Every event or gathering you attend is an opportunity to grow your business or advance your career. Be ready to maximize the opportunity.

Have a plan – ask yourself; what do I want to accomplish at this event? Who do I need to meet? How can I help them? What am I going to talk about? Do some reconnaissance, find out who is on the guest list with you and do a little research about them.

Passive networking takes the pressure off everyone; Do more listening than speaking until you understand the room’s dynamics. Identify the individuals you need to meet and visit with. Do not hard sell anyone at a social gathering. Discover what you can do for them, be prepared to introduce them to other people in the room who can help them, set yourself apart by facilitating successful networking opportunities for them.

Don’t forget your business card; In a one on one meeting your business card is an excellent tool to provide immediate information and gather follow up contact information for your own use. Be sure your business (or calling card) is easy to read, has your name, title, company name, contact information (including email and website) and an enticing tag line or interesting factoid to set you apart from others. Also, make sure your card can be read in a low light setting; social gatherings are not always lit well.

Name tag (if you are wearing one); if you are writing your own name on a tag be sure it is legible and large enough to be easily read. Place it on the right side of your chest this way when you extend your right hand to shake hands the person will be able to easily read your nametag. If wearing a lanyard with a name badge; tie a knot in it to pull it higher on your chest for easy reading.

Have an “Elevator” introduction ready; a simple (15 to 20 seconds) introduction that establishes your credentials and creates a unique impression is important. Something along the lines of; “Hi, I’m Chip Massie, Executive Director of the Klamath County Chamber of Commerce. We’ve been representing business interests in our community for more than 105 years. My job requires me to attend events like this and learn from you how we can help our members improve their business success.”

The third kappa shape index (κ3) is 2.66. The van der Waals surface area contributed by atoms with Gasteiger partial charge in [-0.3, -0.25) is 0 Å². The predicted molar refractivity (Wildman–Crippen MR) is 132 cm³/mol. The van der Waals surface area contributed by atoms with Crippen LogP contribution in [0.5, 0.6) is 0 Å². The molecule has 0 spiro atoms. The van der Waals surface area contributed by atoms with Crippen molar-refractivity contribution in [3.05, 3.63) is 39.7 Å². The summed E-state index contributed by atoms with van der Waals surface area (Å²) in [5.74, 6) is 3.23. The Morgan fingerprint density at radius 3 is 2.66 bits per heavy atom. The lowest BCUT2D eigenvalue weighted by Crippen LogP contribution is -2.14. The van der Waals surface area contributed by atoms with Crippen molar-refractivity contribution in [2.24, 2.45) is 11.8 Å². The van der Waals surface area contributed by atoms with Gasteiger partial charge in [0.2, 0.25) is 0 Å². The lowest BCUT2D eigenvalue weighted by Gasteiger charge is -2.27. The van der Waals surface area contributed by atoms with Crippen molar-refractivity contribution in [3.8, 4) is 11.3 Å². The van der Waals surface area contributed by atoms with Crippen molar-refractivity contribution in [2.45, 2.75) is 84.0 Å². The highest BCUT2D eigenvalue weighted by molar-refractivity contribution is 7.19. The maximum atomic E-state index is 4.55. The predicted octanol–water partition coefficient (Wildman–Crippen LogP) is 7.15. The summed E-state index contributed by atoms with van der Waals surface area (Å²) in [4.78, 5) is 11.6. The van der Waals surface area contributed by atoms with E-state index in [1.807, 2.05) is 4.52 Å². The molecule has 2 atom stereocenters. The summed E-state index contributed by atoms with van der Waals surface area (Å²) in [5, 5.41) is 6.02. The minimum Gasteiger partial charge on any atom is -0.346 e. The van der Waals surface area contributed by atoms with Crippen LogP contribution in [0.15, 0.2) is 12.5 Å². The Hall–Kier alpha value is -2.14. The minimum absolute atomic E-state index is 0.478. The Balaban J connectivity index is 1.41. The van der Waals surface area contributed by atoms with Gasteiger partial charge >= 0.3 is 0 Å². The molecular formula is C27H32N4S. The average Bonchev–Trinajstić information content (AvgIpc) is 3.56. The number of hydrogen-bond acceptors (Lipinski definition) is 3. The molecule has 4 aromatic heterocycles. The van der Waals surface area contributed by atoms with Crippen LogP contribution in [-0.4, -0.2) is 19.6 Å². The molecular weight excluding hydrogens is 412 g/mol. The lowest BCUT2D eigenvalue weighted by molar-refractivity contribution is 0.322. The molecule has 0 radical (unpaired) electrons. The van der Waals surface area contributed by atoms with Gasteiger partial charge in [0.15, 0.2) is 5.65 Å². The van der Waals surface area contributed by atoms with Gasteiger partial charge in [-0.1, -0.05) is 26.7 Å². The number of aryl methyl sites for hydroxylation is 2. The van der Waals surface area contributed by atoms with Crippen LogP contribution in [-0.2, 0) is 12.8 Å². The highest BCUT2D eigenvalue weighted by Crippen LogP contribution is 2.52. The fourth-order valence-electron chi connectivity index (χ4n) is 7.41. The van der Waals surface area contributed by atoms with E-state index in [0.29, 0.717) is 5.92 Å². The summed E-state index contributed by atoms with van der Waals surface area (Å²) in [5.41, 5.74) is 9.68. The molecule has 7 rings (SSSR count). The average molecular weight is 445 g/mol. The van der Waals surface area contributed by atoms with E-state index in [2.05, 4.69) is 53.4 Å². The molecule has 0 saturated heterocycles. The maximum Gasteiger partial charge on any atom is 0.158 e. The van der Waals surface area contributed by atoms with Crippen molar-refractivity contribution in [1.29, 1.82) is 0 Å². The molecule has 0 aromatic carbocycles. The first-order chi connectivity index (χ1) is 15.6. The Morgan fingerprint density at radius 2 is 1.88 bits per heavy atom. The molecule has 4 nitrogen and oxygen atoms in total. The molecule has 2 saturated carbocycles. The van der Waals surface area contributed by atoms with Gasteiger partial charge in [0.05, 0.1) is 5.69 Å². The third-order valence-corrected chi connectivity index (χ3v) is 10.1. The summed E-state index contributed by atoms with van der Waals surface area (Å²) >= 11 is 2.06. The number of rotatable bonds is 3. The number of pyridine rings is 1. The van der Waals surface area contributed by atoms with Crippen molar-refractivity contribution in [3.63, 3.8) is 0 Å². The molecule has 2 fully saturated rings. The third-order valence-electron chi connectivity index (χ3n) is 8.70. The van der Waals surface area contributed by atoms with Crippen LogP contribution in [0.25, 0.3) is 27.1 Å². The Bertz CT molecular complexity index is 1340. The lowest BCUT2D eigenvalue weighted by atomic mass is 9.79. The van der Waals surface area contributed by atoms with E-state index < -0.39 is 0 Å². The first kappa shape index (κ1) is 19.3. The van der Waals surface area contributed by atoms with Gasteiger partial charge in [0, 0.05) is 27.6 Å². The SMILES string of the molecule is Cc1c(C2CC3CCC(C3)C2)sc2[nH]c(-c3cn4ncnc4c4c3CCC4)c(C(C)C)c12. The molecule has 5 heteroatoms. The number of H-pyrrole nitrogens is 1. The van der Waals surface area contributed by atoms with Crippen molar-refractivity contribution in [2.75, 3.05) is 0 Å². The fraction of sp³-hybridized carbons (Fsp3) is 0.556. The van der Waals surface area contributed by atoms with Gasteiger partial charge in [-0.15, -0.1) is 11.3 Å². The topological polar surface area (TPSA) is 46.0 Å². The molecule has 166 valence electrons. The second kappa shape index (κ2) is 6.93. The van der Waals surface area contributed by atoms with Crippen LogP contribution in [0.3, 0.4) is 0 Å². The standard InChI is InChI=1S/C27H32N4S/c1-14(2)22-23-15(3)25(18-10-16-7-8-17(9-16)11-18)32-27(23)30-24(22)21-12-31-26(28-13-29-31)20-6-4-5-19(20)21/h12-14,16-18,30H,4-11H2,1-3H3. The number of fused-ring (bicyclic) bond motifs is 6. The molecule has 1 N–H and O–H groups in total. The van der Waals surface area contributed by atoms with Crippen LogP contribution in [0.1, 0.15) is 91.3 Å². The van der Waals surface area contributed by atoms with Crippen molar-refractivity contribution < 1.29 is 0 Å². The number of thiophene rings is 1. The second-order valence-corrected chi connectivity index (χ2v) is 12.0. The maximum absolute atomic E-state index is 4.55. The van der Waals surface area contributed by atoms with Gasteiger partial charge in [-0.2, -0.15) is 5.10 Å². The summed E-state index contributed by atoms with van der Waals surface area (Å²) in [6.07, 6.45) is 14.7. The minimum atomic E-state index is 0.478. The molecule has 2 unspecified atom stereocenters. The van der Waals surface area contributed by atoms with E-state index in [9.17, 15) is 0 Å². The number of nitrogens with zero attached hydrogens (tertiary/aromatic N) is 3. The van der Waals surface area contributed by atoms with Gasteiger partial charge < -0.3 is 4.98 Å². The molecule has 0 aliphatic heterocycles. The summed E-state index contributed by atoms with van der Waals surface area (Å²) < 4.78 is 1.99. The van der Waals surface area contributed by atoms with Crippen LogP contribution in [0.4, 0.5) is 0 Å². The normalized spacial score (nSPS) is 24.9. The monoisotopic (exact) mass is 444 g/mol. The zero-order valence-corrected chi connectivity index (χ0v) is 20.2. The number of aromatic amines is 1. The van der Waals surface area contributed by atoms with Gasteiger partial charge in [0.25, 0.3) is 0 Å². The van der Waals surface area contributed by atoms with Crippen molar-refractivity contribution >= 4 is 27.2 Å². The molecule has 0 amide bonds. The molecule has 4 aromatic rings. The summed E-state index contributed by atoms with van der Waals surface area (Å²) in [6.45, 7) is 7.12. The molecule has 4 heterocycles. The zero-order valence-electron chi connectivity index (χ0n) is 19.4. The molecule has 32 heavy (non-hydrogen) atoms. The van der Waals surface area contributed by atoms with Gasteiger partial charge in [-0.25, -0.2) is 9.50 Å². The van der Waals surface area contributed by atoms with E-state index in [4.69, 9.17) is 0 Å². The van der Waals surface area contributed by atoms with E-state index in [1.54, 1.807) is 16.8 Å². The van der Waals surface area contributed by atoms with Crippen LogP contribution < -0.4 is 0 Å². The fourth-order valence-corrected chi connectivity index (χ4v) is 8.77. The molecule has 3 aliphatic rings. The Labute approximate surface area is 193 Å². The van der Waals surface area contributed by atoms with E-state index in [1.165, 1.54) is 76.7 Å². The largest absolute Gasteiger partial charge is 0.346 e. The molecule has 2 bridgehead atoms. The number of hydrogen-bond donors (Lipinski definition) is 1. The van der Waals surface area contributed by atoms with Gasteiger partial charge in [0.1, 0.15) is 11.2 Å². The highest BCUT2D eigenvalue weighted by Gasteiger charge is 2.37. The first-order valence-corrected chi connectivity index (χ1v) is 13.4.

Be ready with appropriate stories you can share; Be prepared with stories or comments that are appropriate for the group you are socializing with. What’s been happening in the local news? What events are coming up that are interesting? Keep the conversation positive and focused on something of interest to the group at large, stay away from potentially controversial subjects.

Manage your food and drink; be ready to shake hands as needed. Do one thing at a time, eat or drink, so you can keep one hand free. Get used to holding drinks or food in the left hand. Remove and properly dispose of straws, garnishes or umbrellas from your drink; they are accidents waiting to happen. Wait until you have done most of your networking before joining the buffet line or filling a plate with appetizers.

Do not overindulge! Especially in the cocktail hour. Business dinners, social gatherings, fund-raisers, and dining events take time – pace your self. Trade off between adult beverages and soft drinks – or don’t drink adult beverages at the cocktail event and save room for wine and a nightcap. Be sure you have accomplished your networking goals before imbibing in adult beverages and never allow yourself to be over-served alcohol in a networking or business situation.

Bring a guest; if allowed, it’s a good idea to bring a guest. Someone who can help you remember names, introduce you to people, and identify folks in the room you should meet. When sitting down for dinner be sure your guest sits a seat or two away from you so you can both socialize with different people and maximize the number of contacts you can make.

After the event; follow-up is important and the only way to develop lasting new relationships. First thing, be reliable. If, in conversation, you say you’ll do something – do it. Send a note, make a call or email (when appropriate) to tell them how much you enjoyed the meeting and look forward to helping them in the future.

This is not a comprehensive list of does and don’ts, but it will give you a strategy to work with and help you make the most of a networking event. Remember – all events are networking events!

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